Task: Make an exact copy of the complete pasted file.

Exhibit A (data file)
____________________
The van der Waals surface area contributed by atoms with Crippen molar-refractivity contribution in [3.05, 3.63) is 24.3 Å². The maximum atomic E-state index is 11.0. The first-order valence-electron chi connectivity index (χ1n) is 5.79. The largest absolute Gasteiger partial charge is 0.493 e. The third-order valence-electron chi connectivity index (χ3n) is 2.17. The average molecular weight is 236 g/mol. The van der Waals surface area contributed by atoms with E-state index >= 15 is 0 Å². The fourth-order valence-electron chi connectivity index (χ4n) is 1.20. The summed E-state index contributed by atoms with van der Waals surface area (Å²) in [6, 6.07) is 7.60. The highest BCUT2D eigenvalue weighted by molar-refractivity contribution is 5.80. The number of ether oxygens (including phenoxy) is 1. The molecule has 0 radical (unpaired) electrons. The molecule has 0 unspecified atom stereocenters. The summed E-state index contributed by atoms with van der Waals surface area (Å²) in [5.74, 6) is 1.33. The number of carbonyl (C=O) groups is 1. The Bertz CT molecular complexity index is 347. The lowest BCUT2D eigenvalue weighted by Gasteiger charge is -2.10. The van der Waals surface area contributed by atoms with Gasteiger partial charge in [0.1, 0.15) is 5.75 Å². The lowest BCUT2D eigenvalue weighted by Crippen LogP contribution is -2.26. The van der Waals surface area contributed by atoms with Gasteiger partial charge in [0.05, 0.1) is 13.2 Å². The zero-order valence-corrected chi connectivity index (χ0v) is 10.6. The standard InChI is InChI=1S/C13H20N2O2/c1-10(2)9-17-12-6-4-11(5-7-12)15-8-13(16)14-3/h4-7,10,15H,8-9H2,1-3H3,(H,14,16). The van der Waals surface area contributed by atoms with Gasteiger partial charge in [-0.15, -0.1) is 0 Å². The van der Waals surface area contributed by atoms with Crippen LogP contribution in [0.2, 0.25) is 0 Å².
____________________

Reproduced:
The van der Waals surface area contributed by atoms with Crippen molar-refractivity contribution in [3.05, 3.63) is 24.3 Å². The maximum atomic E-state index is 11.0. The first-order valence-electron chi connectivity index (χ1n) is 5.79. The largest absolute Gasteiger partial charge is 0.493 e. The third-order valence-electron chi connectivity index (χ3n) is 2.17. The average molecular weight is 236 g/mol. The van der Waals surface area contributed by atoms with E-state index >= 15 is 0 Å². The fourth-order valence-electron chi connectivity index (χ4n) is 1.20. The summed E-state index contributed by atoms with van der Waals surface area (Å²) in [6, 6.07) is 7.60. The highest BCUT2D eigenvalue weighted by molar-refractivity contribution is 5.80. The number of ether oxygens (including phenoxy) is 1. The molecule has 0 radical (unpaired) electrons. The molecule has 0 unspecified atom stereocenters. The summed E-state index contributed by atoms with van der Waals surface area (Å²) in [5.74, 6) is 1.33. The number of carbonyl (C=O) groups is 1. The Bertz CT molecular complexity index is 347. The lowest BCUT2D eigenvalue weighted by Gasteiger charge is -2.10. The van der Waals surface area contributed by atoms with Gasteiger partial charge in [0.1, 0.15) is 5.75 Å². The lowest BCUT2D eigenvalue weighted by Crippen LogP contribution is -2.26. The van der Waals surface area contributed by atoms with Gasteiger partial charge in [0.05, 0.1) is 13.2 Å². The zero-order valence-corrected chi connectivity index (χ0v) is 10.6. The standard InChI is InChI=1S/C13H20N2O2/c1-10(2)9-17-12-6-4-11(5-7-12)15-8-13(16)14-3/h4-7,10,15H,8-9H2,1-3H3,(H,14,16). The van der Waals surface area contributed by atoms with Gasteiger partial charge in [-0.15, -0.1) is 0 Å². The van der Waals surface area contributed by atoms with Crippen LogP contribution in [0.2, 0.25) is 0 Å².